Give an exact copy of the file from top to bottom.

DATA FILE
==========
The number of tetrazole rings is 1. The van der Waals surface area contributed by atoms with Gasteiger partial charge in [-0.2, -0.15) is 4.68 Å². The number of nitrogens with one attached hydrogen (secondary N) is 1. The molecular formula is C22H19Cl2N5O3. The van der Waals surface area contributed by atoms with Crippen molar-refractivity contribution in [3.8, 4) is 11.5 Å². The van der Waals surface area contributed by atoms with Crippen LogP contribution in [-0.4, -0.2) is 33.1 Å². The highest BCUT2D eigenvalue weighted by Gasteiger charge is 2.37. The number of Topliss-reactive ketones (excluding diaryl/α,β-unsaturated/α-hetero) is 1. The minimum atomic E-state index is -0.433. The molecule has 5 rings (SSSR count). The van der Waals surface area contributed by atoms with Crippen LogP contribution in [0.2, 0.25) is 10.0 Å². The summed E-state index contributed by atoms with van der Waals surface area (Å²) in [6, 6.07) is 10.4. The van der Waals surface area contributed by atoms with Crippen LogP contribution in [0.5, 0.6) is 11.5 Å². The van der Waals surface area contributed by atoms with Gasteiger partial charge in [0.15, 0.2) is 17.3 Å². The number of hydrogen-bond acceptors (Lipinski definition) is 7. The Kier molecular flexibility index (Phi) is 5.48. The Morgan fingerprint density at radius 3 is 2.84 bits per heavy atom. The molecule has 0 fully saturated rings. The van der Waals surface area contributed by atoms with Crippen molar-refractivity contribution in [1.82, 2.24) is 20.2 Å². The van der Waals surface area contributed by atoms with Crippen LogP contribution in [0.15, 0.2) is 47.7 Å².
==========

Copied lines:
The number of tetrazole rings is 1. The van der Waals surface area contributed by atoms with Gasteiger partial charge in [-0.2, -0.15) is 4.68 Å². The number of nitrogens with one attached hydrogen (secondary N) is 1. The molecular formula is C22H19Cl2N5O3. The van der Waals surface area contributed by atoms with Crippen molar-refractivity contribution in [3.8, 4) is 11.5 Å². The van der Waals surface area contributed by atoms with Crippen LogP contribution in [-0.4, -0.2) is 33.1 Å². The highest BCUT2D eigenvalue weighted by Gasteiger charge is 2.37. The number of Topliss-reactive ketones (excluding diaryl/α,β-unsaturated/α-hetero) is 1. The minimum atomic E-state index is -0.433. The molecule has 5 rings (SSSR count). The van der Waals surface area contributed by atoms with Crippen LogP contribution in [0.2, 0.25) is 10.0 Å². The summed E-state index contributed by atoms with van der Waals surface area (Å²) in [6, 6.07) is 10.4. The van der Waals surface area contributed by atoms with Crippen LogP contribution in [0.5, 0.6) is 11.5 Å². The van der Waals surface area contributed by atoms with Gasteiger partial charge in [0.15, 0.2) is 17.3 Å². The number of hydrogen-bond acceptors (Lipinski definition) is 7. The Kier molecular flexibility index (Phi) is 5.48. The Morgan fingerprint density at radius 3 is 2.84 bits per heavy atom. The molecule has 0 fully saturated rings. The van der Waals surface area contributed by atoms with Crippen molar-refractivity contribution in [1.82, 2.24) is 20.2 Å². The van der Waals surface area contributed by atoms with Crippen LogP contribution in [0.15, 0.2) is 47.7 Å².